On Monday, 07 December 2009, at 13:47:01 (+0100),
> Overall this system are starting from the a simple assumption : a
> single system and a single db metadata (dpkg have not a real db
> however). But this assumption is wrong on a system of HPC: in
> general, the applications are installed in the absence of a true
> package but are installed manuallu on a file or network distributed
> systems: NFS, GFS2, Luster for example.
I should start off by saying that my day job is designing, building,
and managing high-performance computational clusters for the US
Department of Energy, so HPC is an area in which I have some
Package management in a cluster environment is largely no different
from package management on a single system. We have a single master
server which contains the VNFS (i.e., root filesystem) image which is
provisioned to each node statelessly on boot. All updates to the
nodes' packages occur against a single image on the master node, and
each node can be subsequently brought up-to-date via either a quick
reboot or a "livesync" (online image update propogation). All nodes
of a particular class (login/compute, I/O, etc.) run the same
stateless image, and nodes can be repurposed or provisioned from bare
metal in little more than the time it takes to reboot.
But from a package management perspective, the problem is really no
different: OS updates are installed against a single, local image,
just as if you were managing a chroot jail. Shared storage is only
used for two purposes (as far as the OS goes): (1) To save RAM by
"hybridizing" the stateless image, keeping some local and some shared;
or (2) providing a means of transfer during provisioning (NFS is one
of a few possibilities here). Everything else is orthogonal to
OS-level package management.
What you may be referring to is application software. In most cases
(certainly on our systems), computational libraries, compilers,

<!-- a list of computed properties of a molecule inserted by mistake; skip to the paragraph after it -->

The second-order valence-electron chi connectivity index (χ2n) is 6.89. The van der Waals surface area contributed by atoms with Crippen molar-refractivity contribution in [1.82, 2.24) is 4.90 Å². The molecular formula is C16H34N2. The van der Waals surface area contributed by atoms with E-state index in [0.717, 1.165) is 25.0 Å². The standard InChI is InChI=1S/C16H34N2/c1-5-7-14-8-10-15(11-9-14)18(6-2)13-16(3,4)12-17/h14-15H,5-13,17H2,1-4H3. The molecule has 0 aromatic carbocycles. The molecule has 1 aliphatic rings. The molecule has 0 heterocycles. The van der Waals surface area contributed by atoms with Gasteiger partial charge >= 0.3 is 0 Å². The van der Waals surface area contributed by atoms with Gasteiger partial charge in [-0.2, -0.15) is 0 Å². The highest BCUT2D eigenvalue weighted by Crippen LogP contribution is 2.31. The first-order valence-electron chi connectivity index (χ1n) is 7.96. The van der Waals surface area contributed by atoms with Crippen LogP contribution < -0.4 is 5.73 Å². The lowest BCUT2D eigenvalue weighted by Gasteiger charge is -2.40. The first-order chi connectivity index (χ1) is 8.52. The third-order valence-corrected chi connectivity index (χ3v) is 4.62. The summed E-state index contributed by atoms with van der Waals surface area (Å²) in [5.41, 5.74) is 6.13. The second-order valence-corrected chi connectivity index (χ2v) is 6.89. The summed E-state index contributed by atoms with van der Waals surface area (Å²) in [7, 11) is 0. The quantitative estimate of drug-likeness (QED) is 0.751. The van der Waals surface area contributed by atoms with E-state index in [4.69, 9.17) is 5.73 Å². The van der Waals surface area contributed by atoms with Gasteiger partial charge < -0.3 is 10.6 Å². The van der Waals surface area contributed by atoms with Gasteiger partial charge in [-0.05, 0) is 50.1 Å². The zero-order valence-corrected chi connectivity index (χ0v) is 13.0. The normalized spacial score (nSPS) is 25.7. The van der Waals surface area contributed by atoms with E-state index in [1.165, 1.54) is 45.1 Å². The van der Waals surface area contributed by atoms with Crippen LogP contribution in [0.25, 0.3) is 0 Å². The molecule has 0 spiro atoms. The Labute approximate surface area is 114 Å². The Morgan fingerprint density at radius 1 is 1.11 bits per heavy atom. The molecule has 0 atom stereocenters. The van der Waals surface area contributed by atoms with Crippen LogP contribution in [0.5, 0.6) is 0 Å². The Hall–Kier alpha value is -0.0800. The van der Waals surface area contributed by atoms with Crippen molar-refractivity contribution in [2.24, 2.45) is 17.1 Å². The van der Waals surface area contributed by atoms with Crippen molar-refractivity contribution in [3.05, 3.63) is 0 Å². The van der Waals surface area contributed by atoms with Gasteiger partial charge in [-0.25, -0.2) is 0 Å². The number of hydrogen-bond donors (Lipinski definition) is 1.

etc. are installed manually onto shared storage and managed with a
technique called "environment modules." The reason for this is
simple: Managing these packages with RPM simply isn't prudent or
For example, on some of our clusters, we have numerous versions of
OpenMPI installed (1.2.7, 1.2.8, 1.3, 1.3.1, 1.3.2, 1.3.3, and
1.3.4). Using env-modules, users are able to select which version
they want at any time using very simple commands, and code built with
each version will continue to function no matter what other versions
are eventually installed. Our scientists rely on this level of
persistence, as jobs can run continuously for days, weeks, even
months. And scientists are in the business of doing science, not
trying to figure out why the script that worked perfectly yesterday
suddenly crashes today, so "Woops! Upgrade!" is not a valid response.
Why not use RPM for this? Simple. RPM and associated tools are not
nearly as skilled at maintaining parallel distinct versions of
packages as they are single lines of development. Even if one
installs multiple versions in parallel, all it takes is one
administrative brain-fart (rpm -Uvh), and it's hasta-la-vista,
binaries! And even if RPM got better at this, it really adds very
little to the paradigm with which env-modules was designed to work:
Also keep in mind that configuration management and cluster management
are radically different problem spaces. We use a combination of
kickstart/cfengine (which we "borrowed" from LANL, who run some of the
world's largest supercomputers) for our stateful systems (which, in
the case of our clusters, is only the master nodes). Any decent
cluster management software will provide everything you need for node
(i.e., stateless) configuration management.
In short, you're dealing with 3 entirely orthogonal concepts here:
package management, configuration management, and cluster management.
You're going to find yourself in a world of hurt if you don't
understand and maintain the separation.
Michael Jennings (a.k.a. KainX) http://www.kainx.org/ <firstname.lastname@example.org>
Linux Server/Cluster Admin, LBL.gov Author, Eterm (www.eterm.org)
"Who are you people?" "We're writers." "What are you striking for?"
"More money." "How much do you earn?" "$350,000."
-- conversation with striking Writer's Guild member as
reported by Bernard Weintraub in the New York Times
Received on Mon Dec 7 21:56:12 2009